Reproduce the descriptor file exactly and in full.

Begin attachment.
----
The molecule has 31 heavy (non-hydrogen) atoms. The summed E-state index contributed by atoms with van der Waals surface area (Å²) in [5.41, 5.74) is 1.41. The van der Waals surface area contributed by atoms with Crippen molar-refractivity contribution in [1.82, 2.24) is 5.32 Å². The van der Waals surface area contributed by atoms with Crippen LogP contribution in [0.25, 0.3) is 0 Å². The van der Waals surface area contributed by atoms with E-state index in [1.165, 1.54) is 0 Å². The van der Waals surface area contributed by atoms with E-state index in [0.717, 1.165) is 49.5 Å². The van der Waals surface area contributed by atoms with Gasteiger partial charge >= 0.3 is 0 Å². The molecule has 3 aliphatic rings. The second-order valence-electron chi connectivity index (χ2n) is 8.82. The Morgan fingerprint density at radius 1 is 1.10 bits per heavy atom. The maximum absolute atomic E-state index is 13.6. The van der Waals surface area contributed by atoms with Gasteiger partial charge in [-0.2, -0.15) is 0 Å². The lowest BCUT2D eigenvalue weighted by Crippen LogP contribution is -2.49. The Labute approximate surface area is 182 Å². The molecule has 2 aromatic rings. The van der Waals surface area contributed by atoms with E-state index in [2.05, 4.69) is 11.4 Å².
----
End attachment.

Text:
The molecule has 31 heavy (non-hydrogen) atoms. The summed E-state index contributed by atoms with van der Waals surface area (Å²) in [5.41, 5.74) is 1.41. The van der Waals surface area contributed by atoms with Crippen molar-refractivity contribution in [1.82, 2.24) is 5.32 Å². The van der Waals surface area contributed by atoms with Crippen LogP contribution in [0.25, 0.3) is 0 Å². The van der Waals surface area contributed by atoms with E-state index in [1.165, 1.54) is 0 Å². The van der Waals surface area contributed by atoms with E-state index in [0.717, 1.165) is 49.5 Å². The van der Waals surface area contributed by atoms with Gasteiger partial charge >= 0.3 is 0 Å². The molecule has 3 aliphatic rings. The second-order valence-electron chi connectivity index (χ2n) is 8.82. The Morgan fingerprint density at radius 1 is 1.10 bits per heavy atom. The maximum absolute atomic E-state index is 13.6. The van der Waals surface area contributed by atoms with Gasteiger partial charge in [-0.2, -0.15) is 0 Å². The lowest BCUT2D eigenvalue weighted by Crippen LogP contribution is -2.49. The Labute approximate surface area is 182 Å². The molecule has 2 aromatic rings. The van der Waals surface area contributed by atoms with E-state index in [2.05, 4.69) is 11.4 Å².